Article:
The Nebraska Public Power District (NPPD) Board of Directors on Oct. 11 failed to pass a resolution to integrate Nebraska-based wind energy despite overwhelming support from Nebraskans across the state, said the Sierra Club in an Oct. 11 statement.
NPPD’s vote ignored its own long-term energy plan, which concluded that large investments in wind energy had the potential to keep rates low for customers, the club said. This estimate was made even before wind energy prices dropped significantly this year.
“The NPPD Board missed an opportunity to meet its legal obligation to provide electricity at the lowest reasonable cost by failing to take advantage of Nebraska’s world-class wind energy resources at a time when wind energy prices are at an all-time low,” said Ken Winston of the Nebraska Sierra Club. “Instead of being there for its customer-owners, NPPD decided to continue to send millions of Nebraskans’ energy dollars to Wyoming to fuel its big coal plants rather than investing in local, clean, affordable wind energy. This is an injustice and contrary to the purpose and intent of our public power system.”
The proposed wind farms reviewed and voted down by the NPPD board are in geographically diverse regions of the state, meaning communities across the state of Nebraska stood to benefit, the club said.
“Nebraskan wind is a valuable resource, and it is time for our public power districts to get us in the game,” said Winston. “If our public power districts continue to rely on coal and conventional electricity generation, it may erode Nebraska’s 21st century competitive advantage. Clean air and clean jobs are a winning combination here in Nebraska, and investments in wind and energy efficiency will get us there.”
NPPD says it already has enough power lined up
NPPD said in its own Oct. 11 statement that it will continue to move forward with its established goal of generating 10% of its energy resources with new renewable energy, primarily wind, by 2020. A proposed resolution to purchase up to 200 MW of additional wind energy by the end of the year was rejected by the board, with three votes in favor and six opposed.
“I do not believe this vote is a referendum on wind. This is an issue of resource planning. This does not mean that NPPD will not seek power from wind farms in the future. We just will not be pursuing additional wind generation by the end of this year,” said district CEO and President Pat Pope. “A goal has been established by the Board, and we will continue to work towards meeting that goal.”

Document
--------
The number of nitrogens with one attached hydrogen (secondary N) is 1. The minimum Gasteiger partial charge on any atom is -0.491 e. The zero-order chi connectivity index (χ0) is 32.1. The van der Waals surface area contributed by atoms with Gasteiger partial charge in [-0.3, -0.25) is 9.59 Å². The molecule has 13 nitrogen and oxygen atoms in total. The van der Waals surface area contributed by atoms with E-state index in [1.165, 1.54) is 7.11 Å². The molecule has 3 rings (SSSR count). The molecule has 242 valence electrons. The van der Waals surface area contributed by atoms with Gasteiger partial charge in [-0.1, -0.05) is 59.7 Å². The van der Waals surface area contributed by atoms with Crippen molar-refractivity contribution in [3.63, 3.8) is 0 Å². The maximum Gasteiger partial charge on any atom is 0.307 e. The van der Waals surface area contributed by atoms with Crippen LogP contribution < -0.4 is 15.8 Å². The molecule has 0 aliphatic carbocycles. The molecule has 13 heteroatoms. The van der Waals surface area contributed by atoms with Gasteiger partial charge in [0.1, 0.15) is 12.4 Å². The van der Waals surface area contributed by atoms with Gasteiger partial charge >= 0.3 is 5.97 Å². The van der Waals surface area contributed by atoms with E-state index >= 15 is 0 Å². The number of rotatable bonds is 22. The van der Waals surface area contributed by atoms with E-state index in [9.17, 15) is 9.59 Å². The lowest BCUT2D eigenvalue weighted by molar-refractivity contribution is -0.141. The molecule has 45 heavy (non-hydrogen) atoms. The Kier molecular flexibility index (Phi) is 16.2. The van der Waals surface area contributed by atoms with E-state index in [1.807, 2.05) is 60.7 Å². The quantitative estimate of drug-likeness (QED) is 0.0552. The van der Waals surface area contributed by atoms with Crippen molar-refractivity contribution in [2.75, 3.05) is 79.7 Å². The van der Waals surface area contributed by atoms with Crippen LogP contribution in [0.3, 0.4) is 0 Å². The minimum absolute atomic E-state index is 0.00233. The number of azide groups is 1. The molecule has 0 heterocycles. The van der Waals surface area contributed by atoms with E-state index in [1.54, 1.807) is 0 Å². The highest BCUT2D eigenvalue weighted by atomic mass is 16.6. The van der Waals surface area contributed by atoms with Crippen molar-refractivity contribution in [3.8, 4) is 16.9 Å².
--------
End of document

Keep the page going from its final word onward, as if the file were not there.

At the end of 2014, NPPD said it will only be 45 MW short of reaching its strategic goal the board established in February 2008.
“Our existing generation facilities currently can produce more energy than our customers require,” Pope explained, “and while we can sell some of our excess energy into the wholesale market, there are limitations and risks associated with that. It is important we utilize dispatchable generation in order to maintain the reliability of electric service Nebraskans expect.
Pope added: “We have to remember, wind does not always blow in Nebraska, and thus we need to keep available the generation facilities that can provide electricity when needed. Until technology provides a means of storing electricity, we cannot rely on wind energy to serve our customers.”
Since 2008, NPPD has brought 433 MW of generation into Nebraska for its customers and those of other public power utilities. Including its Ainsworth wind farm, constructed in 2005, NPPD will have 312 MW of wind on its system by the end of 2014, and based upon current load demands, expects to have a total of 357 MW by the end of 2014 with two new wind farms either under construction or planned. The 75-MW Steele Flats Wind Farm near Steele City is expected to be in service this November, and the 75-MW Broken Bow II wind farm northeast of Broken Bow is anticipated to be in operation in late 2014.
The vote followed several months of discussion by the board about adding more wind after numerous unsolicited proposals by wind developers were submitted, indicating pricing for such projects had dropped significantly, the district noted. Developer proposals included federal production tax credits, set to expire at the end of 2013 if project construction hasn’t started by then, unless Congress extends the law. Tax credits are one of the drivers in reducing prices, along with the sales tax credit incentive approved by the Nebraska legislature in 2013, the district pointed out.